CHRI asks Maldives to cancel revocation of civil society group license

CHRI asks Maldives to cancel revocation of civil society group license

Oct 12, 2019

New Delhi,  India

Terming Maldives Government action against a prominent civil society group as “excessive and arbitrary”, the Commonwealth Human Rights Initiative (CHRI) today urged the Maldives to restore the license of the Maldivian Democracy Network (MDN)in the Indian Ocean island nation.

CHRI also pointed out that the move came as the Commonwealth Secretariat was reviewing the Maldives’ application to return to the 53-member organization after it abruptly left exactly three years ago (Oct 13, 2016) following sharp criticism of the previous regime’s human rights record and targeting of opposition leaders.

CHRI said that it regarded the Government’s decision also as violative of rights guaranteed under the 2008 Constitution and “strongly demands that all restrictions be lifted immediately and the safety of all MDN staff, board members and their families”. 

On 10thOctober 2019, the Maldives Ministry of Foreign Affairs (MOFA) issued a notice “imposing a temporary cessation of activities” upon MDN. The order comes amid growing call by clerics and opposition supporters to ban MDN for allegedly insulting Islam in a report it published in 2016 entitled “Preliminary assessment of radicalization in the Maldives”. The report reviews the influence of religious ideologies in school textbooks and online platforms, and assesses the extent of radicalization. MOFA further claimed that the “cessation of activities will remain effective for the duration of the State’s investigation into the matter.”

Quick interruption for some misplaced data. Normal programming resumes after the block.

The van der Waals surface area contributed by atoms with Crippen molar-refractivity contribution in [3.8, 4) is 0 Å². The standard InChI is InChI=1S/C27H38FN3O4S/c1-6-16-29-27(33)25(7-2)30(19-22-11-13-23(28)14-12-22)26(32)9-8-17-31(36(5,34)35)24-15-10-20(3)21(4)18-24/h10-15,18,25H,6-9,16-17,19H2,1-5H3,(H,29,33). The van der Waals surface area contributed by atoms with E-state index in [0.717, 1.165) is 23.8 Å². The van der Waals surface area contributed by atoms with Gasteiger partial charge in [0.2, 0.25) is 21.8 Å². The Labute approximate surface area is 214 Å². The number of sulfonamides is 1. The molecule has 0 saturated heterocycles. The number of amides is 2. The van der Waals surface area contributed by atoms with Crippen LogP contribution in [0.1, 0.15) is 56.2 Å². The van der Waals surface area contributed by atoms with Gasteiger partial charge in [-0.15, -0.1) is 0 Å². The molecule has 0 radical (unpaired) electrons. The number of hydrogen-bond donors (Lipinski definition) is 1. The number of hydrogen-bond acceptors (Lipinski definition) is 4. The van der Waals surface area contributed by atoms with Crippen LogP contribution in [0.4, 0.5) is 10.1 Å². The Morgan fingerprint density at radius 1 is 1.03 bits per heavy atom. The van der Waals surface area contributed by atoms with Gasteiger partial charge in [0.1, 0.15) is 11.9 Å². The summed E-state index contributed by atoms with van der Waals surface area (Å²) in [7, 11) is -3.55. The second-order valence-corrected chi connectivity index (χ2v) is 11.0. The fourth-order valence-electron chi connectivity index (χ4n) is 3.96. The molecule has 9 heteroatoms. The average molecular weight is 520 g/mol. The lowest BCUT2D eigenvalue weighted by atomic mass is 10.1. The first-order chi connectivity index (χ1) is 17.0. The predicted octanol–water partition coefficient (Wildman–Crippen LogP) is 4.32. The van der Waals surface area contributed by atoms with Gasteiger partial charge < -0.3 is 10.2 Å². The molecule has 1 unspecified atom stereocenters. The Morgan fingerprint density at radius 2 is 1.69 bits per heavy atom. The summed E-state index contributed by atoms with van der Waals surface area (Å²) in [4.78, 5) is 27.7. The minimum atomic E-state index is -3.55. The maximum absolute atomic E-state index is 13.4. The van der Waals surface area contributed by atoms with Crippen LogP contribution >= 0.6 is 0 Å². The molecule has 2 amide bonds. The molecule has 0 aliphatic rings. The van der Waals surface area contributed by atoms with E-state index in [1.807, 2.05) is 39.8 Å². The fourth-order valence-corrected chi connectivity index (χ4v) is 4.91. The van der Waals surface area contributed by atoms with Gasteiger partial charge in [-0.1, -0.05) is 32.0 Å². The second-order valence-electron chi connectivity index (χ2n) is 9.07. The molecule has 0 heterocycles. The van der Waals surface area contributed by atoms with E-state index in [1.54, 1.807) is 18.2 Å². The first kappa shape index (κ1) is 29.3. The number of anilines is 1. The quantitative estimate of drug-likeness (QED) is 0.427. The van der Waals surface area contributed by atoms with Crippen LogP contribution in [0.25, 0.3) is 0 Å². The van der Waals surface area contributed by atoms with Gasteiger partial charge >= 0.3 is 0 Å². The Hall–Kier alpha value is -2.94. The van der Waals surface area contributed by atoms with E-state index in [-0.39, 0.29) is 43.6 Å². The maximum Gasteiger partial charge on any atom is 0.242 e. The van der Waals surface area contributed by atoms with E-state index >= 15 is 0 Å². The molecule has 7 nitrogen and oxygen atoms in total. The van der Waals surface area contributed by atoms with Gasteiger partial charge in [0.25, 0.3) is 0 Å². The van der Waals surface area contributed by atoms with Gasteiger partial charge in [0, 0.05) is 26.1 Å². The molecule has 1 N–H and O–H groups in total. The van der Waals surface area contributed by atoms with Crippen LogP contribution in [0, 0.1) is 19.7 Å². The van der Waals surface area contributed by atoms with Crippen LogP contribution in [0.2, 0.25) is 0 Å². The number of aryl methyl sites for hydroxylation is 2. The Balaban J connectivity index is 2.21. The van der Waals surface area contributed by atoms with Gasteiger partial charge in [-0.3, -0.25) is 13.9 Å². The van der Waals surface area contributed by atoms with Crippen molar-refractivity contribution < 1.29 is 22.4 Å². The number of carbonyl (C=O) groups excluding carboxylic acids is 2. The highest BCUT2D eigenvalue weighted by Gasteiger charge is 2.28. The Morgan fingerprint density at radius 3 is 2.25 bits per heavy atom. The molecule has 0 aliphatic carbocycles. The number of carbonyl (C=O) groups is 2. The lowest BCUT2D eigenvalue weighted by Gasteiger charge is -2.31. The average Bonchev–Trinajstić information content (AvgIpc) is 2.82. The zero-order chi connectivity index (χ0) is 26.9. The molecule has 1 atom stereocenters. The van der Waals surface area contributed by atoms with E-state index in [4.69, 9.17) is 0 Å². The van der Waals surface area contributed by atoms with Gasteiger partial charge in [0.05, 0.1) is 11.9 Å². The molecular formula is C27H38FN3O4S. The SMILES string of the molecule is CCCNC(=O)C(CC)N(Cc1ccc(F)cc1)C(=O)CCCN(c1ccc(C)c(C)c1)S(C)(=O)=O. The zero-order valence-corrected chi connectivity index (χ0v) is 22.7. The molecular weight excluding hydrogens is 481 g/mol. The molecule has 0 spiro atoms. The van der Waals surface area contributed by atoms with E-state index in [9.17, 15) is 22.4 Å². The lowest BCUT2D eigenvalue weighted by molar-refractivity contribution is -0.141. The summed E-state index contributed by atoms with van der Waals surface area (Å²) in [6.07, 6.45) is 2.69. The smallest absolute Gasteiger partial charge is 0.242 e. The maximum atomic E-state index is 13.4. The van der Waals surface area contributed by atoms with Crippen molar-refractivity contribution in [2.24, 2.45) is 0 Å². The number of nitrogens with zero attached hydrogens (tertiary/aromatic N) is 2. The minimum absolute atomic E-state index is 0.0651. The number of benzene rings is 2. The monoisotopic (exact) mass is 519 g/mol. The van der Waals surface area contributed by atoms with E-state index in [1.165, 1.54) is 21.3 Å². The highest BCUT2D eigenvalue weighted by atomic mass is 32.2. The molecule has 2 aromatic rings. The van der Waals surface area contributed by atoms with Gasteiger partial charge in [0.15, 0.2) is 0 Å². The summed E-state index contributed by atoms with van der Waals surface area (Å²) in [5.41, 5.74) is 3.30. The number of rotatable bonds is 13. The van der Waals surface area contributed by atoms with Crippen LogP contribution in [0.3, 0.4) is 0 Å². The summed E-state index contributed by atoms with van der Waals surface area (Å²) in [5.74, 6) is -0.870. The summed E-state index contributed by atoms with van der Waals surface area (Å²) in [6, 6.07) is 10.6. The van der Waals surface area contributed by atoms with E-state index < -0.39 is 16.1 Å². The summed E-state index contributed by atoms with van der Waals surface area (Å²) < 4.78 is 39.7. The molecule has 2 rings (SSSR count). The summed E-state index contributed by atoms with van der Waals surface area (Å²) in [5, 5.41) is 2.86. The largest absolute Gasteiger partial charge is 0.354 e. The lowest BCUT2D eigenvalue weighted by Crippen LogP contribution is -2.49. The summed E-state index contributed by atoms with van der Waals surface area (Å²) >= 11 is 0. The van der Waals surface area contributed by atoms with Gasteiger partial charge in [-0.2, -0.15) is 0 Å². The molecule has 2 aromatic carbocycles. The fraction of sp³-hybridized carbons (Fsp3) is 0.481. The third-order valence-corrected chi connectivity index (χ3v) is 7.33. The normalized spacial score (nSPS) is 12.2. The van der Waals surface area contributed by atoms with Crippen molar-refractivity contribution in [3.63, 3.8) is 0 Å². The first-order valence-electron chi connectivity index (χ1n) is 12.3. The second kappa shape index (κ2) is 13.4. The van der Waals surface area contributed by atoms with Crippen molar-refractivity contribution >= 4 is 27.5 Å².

However, CHRI's Senior Programme Officer, Devyani Srivastava, underlined that the gag was imposed despite “MDN not only extending full cooperation to the investigations, and agreeing to withdraw its report from the public domain. Yet, it was not given an opportunity to respond”. 

The Maldives Police Service has instituted a case against MDN and CHRI said it was concerned that the government did not follow due process and did not wait for the completion of the investigations before imposing the restrictions.   According to CHRI, these actions, in effect, were violative of the fundamental rights of expression (Article 28) and right to association (Article 30(b)) and also of right to lawful and fair administrative action (Article 43(a)) guaranteed under the 2008 Constitution. 

CHRI’s International Director Sanjoy Hazarika said that the Maldivian action appeared to be a “clear breach” of the Latimer House Principles which govern Commonwealth members. These urge Parliaments and governments to “recognise the role that civil society plays in the implementation of the Commonwealth’s fundamental values and … ensure that there is broader opportunity for lawful participation in the democratic process”. 

Hazarika urged the ban to be revoked without delay and called on the Commonwealth Secretariat to stick to its laid-down principles for admission of members. 

He noted that another fundamental pillar of Commonwealth functioning is the Harare Declaration which committed the organization unequivocally to “democracy, democratic processes and institutions” and also to “fundamental human rights, including equal rights and opportunities for all citizens regardless of race, colour, creed or political belief”.

For further details, please contact

             Sanjoy Hazarika, International Director, CHRI or Ms Devyani Srivastava, Senior Programme Officer, CHRI: